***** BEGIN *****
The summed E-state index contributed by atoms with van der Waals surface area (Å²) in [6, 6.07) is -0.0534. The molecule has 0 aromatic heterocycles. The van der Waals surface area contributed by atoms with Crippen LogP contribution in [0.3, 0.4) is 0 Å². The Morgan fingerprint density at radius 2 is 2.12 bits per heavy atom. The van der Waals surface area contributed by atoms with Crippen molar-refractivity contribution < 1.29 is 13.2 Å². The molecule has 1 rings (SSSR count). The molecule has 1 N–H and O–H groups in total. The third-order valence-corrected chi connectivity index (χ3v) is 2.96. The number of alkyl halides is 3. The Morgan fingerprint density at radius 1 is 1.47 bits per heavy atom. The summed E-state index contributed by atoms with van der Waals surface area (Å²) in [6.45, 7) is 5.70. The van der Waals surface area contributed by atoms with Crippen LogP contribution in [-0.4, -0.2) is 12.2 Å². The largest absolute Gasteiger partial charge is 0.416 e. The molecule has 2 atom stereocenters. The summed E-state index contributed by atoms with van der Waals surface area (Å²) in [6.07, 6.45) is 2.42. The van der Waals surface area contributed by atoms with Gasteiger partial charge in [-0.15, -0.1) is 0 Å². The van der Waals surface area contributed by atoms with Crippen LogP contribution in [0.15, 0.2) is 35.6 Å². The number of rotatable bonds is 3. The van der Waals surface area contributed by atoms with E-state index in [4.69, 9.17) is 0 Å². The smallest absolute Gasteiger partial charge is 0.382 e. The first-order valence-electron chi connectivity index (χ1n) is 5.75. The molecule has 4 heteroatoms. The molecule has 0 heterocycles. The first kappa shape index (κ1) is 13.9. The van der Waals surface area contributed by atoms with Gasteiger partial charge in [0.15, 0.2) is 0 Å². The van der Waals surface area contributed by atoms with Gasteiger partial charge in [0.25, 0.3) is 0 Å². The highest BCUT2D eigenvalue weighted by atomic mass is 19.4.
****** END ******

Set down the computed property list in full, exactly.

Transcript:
The summed E-state index contributed by atoms with van der Waals surface area (Å²) in [6, 6.07) is -0.0534. The molecule has 0 aromatic heterocycles. The van der Waals surface area contributed by atoms with Crippen LogP contribution in [0.3, 0.4) is 0 Å². The Morgan fingerprint density at radius 2 is 2.12 bits per heavy atom. The van der Waals surface area contributed by atoms with Crippen molar-refractivity contribution < 1.29 is 13.2 Å². The molecule has 1 rings (SSSR count). The molecule has 1 N–H and O–H groups in total. The third-order valence-corrected chi connectivity index (χ3v) is 2.96. The number of alkyl halides is 3. The Morgan fingerprint density at radius 1 is 1.47 bits per heavy atom. The summed E-state index contributed by atoms with van der Waals surface area (Å²) in [6.45, 7) is 5.70. The van der Waals surface area contributed by atoms with Crippen LogP contribution in [-0.4, -0.2) is 12.2 Å². The largest absolute Gasteiger partial charge is 0.416 e. The molecule has 2 atom stereocenters. The summed E-state index contributed by atoms with van der Waals surface area (Å²) in [6.07, 6.45) is 2.42. The van der Waals surface area contributed by atoms with Gasteiger partial charge in [-0.15, -0.1) is 0 Å². The van der Waals surface area contributed by atoms with Crippen LogP contribution in [0.15, 0.2) is 35.6 Å². The number of rotatable bonds is 3. The van der Waals surface area contributed by atoms with E-state index in [4.69, 9.17) is 0 Å². The smallest absolute Gasteiger partial charge is 0.382 e. The first-order valence-electron chi connectivity index (χ1n) is 5.75. The molecule has 4 heteroatoms. The molecule has 0 heterocycles. The first kappa shape index (κ1) is 13.9. The van der Waals surface area contributed by atoms with Gasteiger partial charge in [0.15, 0.2) is 0 Å². The van der Waals surface area contributed by atoms with Gasteiger partial charge in [0.25, 0.3) is 0 Å². The highest BCUT2D eigenvalue weighted by atomic mass is 19.4.